CerneAbbas Giant


Upon a hill rising from the small Dorset village of Cerne Abbas, the 60-meter tall Cerne giant and the Maypole mound above his head have marked a fertility power place since ancient times. The deep trenches (cut into the chalk rock of the hillside) outlining the giant's form have been maintained by generation after generation of local inhabitants since at least the 2nd millennium BC. Reporting on pagan May Day festivities in his 'Anatomy of Abuses' (1583), Philip Stubbs wrote:

"Hundreds of men, women, and children go off to the woods and groves
and spend all the night in pastimes, and in the morning return with birch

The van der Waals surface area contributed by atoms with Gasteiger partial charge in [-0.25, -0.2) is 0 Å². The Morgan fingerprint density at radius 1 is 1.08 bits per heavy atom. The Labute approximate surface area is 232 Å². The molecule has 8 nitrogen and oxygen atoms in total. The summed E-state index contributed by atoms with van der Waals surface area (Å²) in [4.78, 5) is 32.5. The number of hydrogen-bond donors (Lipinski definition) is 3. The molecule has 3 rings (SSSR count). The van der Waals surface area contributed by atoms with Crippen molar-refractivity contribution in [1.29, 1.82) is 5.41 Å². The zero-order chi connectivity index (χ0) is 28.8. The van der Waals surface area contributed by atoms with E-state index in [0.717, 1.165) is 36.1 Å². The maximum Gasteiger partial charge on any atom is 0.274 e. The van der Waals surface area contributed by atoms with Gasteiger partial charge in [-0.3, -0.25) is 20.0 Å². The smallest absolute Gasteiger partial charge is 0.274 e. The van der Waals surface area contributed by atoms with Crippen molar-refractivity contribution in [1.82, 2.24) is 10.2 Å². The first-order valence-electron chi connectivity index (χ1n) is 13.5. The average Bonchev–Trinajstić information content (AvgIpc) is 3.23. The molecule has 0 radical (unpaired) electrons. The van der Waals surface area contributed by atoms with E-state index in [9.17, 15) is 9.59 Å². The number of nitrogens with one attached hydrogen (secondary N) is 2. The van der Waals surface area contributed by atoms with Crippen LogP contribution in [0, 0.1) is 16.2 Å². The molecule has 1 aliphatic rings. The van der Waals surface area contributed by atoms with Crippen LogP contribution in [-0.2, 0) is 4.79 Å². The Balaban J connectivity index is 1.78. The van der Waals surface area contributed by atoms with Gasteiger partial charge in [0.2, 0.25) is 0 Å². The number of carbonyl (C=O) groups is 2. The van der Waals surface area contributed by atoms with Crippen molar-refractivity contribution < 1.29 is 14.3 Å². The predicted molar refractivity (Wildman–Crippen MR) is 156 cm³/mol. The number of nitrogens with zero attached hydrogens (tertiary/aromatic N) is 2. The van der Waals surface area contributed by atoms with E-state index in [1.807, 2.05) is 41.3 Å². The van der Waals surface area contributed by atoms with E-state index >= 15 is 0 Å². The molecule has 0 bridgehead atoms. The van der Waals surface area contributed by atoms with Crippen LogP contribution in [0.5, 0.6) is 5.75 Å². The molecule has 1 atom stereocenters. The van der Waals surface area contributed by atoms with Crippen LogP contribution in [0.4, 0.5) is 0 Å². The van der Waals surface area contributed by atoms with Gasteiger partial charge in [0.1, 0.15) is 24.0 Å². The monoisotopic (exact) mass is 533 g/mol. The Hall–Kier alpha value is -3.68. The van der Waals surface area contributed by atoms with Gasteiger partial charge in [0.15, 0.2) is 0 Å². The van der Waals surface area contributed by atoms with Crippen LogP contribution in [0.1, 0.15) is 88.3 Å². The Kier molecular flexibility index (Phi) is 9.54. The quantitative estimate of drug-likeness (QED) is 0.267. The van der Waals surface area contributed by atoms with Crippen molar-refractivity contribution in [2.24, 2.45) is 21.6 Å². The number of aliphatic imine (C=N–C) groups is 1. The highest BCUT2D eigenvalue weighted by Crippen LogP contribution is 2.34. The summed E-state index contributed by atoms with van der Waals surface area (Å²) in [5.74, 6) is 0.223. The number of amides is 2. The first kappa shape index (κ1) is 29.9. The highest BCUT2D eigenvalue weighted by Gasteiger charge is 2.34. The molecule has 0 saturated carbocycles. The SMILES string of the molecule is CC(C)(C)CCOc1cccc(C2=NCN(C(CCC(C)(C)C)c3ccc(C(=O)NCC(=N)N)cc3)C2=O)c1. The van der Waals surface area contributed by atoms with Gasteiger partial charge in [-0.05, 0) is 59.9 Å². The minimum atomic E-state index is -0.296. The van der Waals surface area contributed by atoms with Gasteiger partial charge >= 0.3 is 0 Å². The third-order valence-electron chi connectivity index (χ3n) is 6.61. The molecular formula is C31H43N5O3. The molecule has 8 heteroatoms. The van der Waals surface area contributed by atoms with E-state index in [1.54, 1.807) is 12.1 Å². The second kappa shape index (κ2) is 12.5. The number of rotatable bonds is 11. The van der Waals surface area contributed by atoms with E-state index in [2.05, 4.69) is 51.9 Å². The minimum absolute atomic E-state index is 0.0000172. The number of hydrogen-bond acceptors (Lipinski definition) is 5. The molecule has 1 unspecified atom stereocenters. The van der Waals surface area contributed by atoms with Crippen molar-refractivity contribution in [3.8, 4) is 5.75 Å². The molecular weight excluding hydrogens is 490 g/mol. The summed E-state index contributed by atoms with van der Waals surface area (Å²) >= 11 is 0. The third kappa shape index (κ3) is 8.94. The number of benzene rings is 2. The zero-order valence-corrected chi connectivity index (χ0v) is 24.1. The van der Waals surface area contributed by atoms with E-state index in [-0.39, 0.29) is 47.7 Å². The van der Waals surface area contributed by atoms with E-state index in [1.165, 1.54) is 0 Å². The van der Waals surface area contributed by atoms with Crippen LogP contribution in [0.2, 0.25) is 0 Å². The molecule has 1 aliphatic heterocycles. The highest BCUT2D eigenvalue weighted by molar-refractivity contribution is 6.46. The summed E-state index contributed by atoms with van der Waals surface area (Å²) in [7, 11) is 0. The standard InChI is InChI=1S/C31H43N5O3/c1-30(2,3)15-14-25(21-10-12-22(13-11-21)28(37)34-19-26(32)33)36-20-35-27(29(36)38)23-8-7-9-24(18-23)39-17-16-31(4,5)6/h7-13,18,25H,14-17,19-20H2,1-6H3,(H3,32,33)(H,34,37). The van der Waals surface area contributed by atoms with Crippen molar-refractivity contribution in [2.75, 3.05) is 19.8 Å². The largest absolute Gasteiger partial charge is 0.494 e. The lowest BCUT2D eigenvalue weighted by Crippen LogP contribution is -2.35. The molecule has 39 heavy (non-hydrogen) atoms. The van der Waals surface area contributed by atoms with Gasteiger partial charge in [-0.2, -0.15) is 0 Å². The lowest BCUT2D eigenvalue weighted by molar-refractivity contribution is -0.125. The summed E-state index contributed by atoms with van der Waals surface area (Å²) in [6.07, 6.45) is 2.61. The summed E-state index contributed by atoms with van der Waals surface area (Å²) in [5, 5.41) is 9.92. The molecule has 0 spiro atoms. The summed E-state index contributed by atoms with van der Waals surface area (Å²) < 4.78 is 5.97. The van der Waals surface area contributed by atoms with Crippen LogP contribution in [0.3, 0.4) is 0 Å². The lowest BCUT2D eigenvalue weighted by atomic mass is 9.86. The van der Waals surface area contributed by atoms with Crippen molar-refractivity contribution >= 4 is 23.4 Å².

boughs and branches of trees to deck their assembles withall....I have
heard it credibly reported by men of great gravity that, of a hundred
maids going to the woods, there have scarcely the third part of them
returned home again as they went."

Maypole dancing still occurred at the site as recently as 1635 when Christian authorities finally suppressed the pagan festivals. During prudish Victorian times the trenches of the giant's penis were filled with dirt and hidden beneath grass. The giant, whose name may derive from the Celtic fertility god Cernunnos, has the legendary power to cure barrenness in women, and childless couples still copulate while lying on the grass in the giant's phallus. A sight line taken up the giant's penis on May Day points directly at the sun as it rises over the crest of the hill.